How to Change When Change is Hard to make a change in your life? Need help to understand how you can manage yourself or your team to become more effective?

In this post I will share a few things that I took away from Switch – How to Change Things When Things are Hard a book by Chip & Dan Heath. The Heath brothers write very good books and none better than Switch.  Here are some highlights. 

Recently I have read several books and articles that reference recent research concerning grit. In fact, I posted specifically on grit a month ago. In Switch, the Heath brothers reference a study that tested the persistence (i.e. grit) of college students. They split them into two groups. One group was asked to wait in a room that had only radishes as a snack. The other was in a room with cookies for a snack. Then each group was asked to complete the same, difficult puzzle. The radish group gave up after 8 minutes; the cookie group continued for 19 minutes: over double the persistence.

Persistence Resource

The researchers theorized that individuals have a limited supply of persistence or grit. If they have already used some up eating something they don’t like then they don’t have as much to persevere in solving the work problem. Or perhaps the cookies increased the grit resource tank. 🙂 In either case a seemingly unrelated situation impacted the individuals ability to persevere.

Keeping this in mind how can you modify how you manage your time to most effectively manage your persistence resource?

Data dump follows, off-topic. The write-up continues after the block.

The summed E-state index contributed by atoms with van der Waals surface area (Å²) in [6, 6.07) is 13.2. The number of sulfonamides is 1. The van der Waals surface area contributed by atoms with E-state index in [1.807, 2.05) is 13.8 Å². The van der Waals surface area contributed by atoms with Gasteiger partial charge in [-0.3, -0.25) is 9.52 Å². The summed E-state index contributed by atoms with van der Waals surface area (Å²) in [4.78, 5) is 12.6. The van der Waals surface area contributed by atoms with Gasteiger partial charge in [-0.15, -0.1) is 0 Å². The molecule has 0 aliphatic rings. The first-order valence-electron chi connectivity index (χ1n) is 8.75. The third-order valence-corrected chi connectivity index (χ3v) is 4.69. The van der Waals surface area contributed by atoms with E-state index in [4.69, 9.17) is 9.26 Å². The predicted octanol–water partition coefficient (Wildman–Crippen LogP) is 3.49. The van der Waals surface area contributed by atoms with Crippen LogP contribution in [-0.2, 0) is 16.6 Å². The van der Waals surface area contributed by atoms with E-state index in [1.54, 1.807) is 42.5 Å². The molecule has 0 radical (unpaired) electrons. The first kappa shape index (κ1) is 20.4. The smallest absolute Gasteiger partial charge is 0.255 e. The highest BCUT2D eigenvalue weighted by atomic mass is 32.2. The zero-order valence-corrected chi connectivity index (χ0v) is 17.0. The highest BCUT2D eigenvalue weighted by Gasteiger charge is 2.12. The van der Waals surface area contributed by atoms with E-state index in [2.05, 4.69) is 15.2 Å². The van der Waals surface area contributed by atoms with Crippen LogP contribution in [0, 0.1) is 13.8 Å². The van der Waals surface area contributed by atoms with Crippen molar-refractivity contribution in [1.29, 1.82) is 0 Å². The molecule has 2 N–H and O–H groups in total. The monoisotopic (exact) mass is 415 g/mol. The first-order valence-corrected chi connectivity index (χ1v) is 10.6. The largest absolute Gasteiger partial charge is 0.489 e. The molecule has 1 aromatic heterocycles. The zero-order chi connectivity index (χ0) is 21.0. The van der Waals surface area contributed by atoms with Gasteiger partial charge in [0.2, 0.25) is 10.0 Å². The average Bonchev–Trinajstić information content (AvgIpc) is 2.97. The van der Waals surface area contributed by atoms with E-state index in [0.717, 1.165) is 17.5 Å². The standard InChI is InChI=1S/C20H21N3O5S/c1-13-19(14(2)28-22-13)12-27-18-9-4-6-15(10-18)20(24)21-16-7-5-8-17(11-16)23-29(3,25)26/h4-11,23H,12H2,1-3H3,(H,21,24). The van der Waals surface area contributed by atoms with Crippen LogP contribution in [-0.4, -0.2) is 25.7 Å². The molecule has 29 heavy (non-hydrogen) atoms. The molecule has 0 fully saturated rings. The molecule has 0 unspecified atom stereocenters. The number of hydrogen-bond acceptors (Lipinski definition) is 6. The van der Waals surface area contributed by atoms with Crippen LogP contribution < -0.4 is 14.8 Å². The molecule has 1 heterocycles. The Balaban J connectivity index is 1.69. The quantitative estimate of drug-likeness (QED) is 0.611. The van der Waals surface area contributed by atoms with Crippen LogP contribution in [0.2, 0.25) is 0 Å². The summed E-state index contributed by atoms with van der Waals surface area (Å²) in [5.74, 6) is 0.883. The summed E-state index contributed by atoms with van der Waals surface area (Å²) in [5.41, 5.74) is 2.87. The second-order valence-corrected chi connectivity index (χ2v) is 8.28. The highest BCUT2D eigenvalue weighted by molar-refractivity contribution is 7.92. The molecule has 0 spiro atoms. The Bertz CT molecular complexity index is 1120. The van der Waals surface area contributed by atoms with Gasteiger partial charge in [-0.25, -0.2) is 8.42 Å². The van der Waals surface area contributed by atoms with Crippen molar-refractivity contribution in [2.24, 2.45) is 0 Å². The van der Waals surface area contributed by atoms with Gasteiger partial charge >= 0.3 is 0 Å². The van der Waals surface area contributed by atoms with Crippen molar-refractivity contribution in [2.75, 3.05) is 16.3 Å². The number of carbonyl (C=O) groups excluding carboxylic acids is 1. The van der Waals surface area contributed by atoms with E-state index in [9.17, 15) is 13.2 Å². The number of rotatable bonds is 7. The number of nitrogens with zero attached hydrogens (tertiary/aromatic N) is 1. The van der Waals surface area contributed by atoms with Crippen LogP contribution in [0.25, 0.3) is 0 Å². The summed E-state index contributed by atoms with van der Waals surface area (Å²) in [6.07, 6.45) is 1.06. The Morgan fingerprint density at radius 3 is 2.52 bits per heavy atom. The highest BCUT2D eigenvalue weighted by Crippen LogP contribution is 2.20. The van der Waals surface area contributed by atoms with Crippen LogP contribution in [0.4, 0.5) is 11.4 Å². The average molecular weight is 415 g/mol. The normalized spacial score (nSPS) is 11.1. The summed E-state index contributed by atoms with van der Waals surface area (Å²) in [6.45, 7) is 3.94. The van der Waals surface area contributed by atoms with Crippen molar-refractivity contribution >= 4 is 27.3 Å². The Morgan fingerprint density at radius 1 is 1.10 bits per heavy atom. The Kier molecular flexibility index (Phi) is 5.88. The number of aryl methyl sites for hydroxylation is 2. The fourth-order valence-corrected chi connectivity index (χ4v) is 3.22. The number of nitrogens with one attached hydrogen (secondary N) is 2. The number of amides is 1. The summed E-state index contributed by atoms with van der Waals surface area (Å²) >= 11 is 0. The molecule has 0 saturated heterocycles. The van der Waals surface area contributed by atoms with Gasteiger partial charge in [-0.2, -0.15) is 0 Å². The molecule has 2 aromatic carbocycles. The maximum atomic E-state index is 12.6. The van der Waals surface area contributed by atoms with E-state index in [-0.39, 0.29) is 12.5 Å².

Elephant and Rider

Image credit: <a href=''>epixx / 123RF Stock Photo</a>But perhaps the most interesting concept presented by the authors is the elephant and the rider. These represent the two parts of our decision process: emotional (elephant) and logical (rider). Do not expect that you will be able to suddenly force the elephant to do something it has not done before. You must make, small, incremental adjustments to your behavior in order to change how the elephant acts.

The Heath’s reference a poor student in an elementary school. In every class he was failing except for one. The teacher in that class was doing three things differently: she greeted him everyday, gave him easier work, and checked to see if he understood the work. The boy’s behavior in that class was not disruptive, he was progressing in the class though not as quickly as the other students, and he was getting better as time went by. His elephant was getting used to walking this path.

If you think these highlights are interesting then read the book. I highly recommend it for anyone who is attempting to make change in their life or their business. Then check out the other books that the Heath’s have available.

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